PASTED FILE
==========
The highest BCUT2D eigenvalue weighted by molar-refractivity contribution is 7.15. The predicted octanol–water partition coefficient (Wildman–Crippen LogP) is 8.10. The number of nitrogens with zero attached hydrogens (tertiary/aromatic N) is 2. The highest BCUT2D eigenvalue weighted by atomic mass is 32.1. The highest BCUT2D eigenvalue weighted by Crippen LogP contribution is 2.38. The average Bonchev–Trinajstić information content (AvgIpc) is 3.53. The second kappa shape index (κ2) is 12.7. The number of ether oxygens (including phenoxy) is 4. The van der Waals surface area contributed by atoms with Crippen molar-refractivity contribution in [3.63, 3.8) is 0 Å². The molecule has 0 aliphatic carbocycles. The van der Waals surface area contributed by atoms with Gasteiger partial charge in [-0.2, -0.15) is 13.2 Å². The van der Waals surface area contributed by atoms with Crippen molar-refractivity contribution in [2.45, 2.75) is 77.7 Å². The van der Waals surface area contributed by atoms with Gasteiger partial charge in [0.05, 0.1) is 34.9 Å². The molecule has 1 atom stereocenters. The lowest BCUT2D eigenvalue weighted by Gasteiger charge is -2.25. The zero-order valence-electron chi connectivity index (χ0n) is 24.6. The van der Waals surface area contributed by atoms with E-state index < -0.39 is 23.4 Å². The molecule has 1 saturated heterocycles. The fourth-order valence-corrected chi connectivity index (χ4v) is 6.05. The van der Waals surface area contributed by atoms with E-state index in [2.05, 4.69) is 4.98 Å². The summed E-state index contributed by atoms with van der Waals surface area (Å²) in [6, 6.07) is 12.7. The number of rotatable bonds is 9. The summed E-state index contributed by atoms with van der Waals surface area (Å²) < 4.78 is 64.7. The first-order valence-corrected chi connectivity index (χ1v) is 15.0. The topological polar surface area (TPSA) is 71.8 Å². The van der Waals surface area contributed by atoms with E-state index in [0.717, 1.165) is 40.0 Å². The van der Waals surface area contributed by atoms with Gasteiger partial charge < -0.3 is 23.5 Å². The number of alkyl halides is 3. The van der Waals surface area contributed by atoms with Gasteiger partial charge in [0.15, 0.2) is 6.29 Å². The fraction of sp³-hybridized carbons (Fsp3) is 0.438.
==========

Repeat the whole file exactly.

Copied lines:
The highest BCUT2D eigenvalue weighted by molar-refractivity contribution is 7.15. The predicted octanol–water partition coefficient (Wildman–Crippen LogP) is 8.10. The number of nitrogens with zero attached hydrogens (tertiary/aromatic N) is 2. The highest BCUT2D eigenvalue weighted by atomic mass is 32.1. The highest BCUT2D eigenvalue weighted by Crippen LogP contribution is 2.38. The average Bonchev–Trinajstić information content (AvgIpc) is 3.53. The second kappa shape index (κ2) is 12.7. The number of ether oxygens (including phenoxy) is 4. The van der Waals surface area contributed by atoms with Crippen molar-refractivity contribution in [3.63, 3.8) is 0 Å². The molecule has 0 aliphatic carbocycles. The van der Waals surface area contributed by atoms with Gasteiger partial charge in [-0.2, -0.15) is 13.2 Å². The van der Waals surface area contributed by atoms with Crippen molar-refractivity contribution in [2.45, 2.75) is 77.7 Å². The van der Waals surface area contributed by atoms with Gasteiger partial charge in [0.05, 0.1) is 34.9 Å². The molecule has 1 atom stereocenters. The lowest BCUT2D eigenvalue weighted by Gasteiger charge is -2.25. The zero-order valence-electron chi connectivity index (χ0n) is 24.6. The van der Waals surface area contributed by atoms with E-state index < -0.39 is 23.4 Å². The molecule has 1 saturated heterocycles. The fourth-order valence-corrected chi connectivity index (χ4v) is 6.05. The van der Waals surface area contributed by atoms with E-state index in [2.05, 4.69) is 4.98 Å². The summed E-state index contributed by atoms with van der Waals surface area (Å²) in [6, 6.07) is 12.7. The number of rotatable bonds is 9. The summed E-state index contributed by atoms with van der Waals surface area (Å²) < 4.78 is 64.7. The first-order valence-corrected chi connectivity index (χ1v) is 15.0. The topological polar surface area (TPSA) is 71.8 Å². The van der Waals surface area contributed by atoms with E-state index in [0.717, 1.165) is 40.0 Å². The van der Waals surface area contributed by atoms with Gasteiger partial charge < -0.3 is 23.5 Å². The number of alkyl halides is 3. The van der Waals surface area contributed by atoms with Gasteiger partial charge in [0.15, 0.2) is 6.29 Å². The fraction of sp³-hybridized carbons (Fsp3) is 0.438.